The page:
Years ago, I watched a BBC television series called ‘River Journeys’. It did what it said on the tin: the programme accompanied adventurers, writers, journalists, and academics on journeys along rivers. William Shawcross made his way up the Mekong, Germaine Greer travelled the Sao Francisco, Russell Braddon the Murray. In the opening episode, explorer Christina Dodwell paddled down the threshing waters of the Wahgi River in Papua New Guinea. To get to the headwaters of the Wahgi, which rises in the Central Highlands and flows south, Dodwell first sailed up the Sepik River. The…


Once the rain stops, the birds get busy

Tooth-billed Bowerbird (as Toothed-billed Bower-bird from Gould’s ‘The Birds of New Guinea and the adjacent Papuan Islands including many new species recently discovered in Australia’). Public Domain.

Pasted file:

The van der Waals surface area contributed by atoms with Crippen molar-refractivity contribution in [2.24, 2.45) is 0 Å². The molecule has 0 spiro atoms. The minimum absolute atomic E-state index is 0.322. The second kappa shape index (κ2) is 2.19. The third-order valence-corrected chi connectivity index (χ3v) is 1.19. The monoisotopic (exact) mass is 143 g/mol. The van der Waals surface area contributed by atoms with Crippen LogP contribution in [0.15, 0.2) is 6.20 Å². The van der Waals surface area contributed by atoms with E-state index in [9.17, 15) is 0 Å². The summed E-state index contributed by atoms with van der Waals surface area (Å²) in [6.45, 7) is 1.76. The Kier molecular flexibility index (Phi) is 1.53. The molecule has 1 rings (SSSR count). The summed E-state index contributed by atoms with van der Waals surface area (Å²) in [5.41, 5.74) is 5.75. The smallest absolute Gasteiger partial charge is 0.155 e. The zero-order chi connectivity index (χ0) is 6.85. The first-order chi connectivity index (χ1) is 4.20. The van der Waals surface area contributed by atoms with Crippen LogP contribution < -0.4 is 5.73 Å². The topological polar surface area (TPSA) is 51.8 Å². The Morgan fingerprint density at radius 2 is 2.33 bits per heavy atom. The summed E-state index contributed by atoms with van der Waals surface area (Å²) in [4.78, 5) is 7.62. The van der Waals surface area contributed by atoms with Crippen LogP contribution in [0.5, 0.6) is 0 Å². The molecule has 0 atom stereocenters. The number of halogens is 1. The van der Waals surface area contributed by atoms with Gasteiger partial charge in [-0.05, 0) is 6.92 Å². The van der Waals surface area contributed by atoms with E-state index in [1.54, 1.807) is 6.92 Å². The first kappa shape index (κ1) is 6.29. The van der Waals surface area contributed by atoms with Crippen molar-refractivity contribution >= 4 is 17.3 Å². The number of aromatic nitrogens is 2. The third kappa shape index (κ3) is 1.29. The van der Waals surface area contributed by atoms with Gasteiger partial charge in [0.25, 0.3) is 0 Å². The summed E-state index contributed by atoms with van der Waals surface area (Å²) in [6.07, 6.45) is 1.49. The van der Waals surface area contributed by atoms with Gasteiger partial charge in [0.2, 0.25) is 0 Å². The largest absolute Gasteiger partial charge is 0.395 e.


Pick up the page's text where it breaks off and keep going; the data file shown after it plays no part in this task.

Well, there you have it. Predicting the end of the wet season is like hanging out the laundry or washing the car.

The wet season is over, I said.

Next minute…

More than 150 mm (6 in) of rain has fallen since I made my bold statement about a fortnight ago, most of it coming down in the past two days. None of this is unusual. Not the rainfall, and certainly not my emphatic statements being immediately contradicted by reality.

Still, the Pacific Koels and Channel-billed Cuckoos have left, the Sulphur-crested cockatoos…


Plant hunting in Far North Queensland

Rainbow Lorikeet on Golden Penda, Atherton Tablelands. © Bronwen Scott

Golden Penda (Xanthostemon chrysanthus) are in flower. One moment, these small rainforest trees are covered in lime green buds, the next those buds explode like supernovae. Birds, bees and butterflies waste no time. Those flowers are rich in nectar.

John Dallachy arrived in Australia in 1848. Born in Scotland, he had trained in horticulture in the Royal Horticultural Society’s gardens at Chiswick and Kew. After spending a few years in Sri Lanka, Dallachy and his family moved to Melbourne, where he was appointed curator of the city’s newly established botanical gardens. …


A change in season means different sounds in the garden

“File:Pacific Koel — Long Reef.jpg” by JJ Harrison (https://www.jjharrison.com.au/) is licensed under CC BY-SA 4.0 [Image cropped]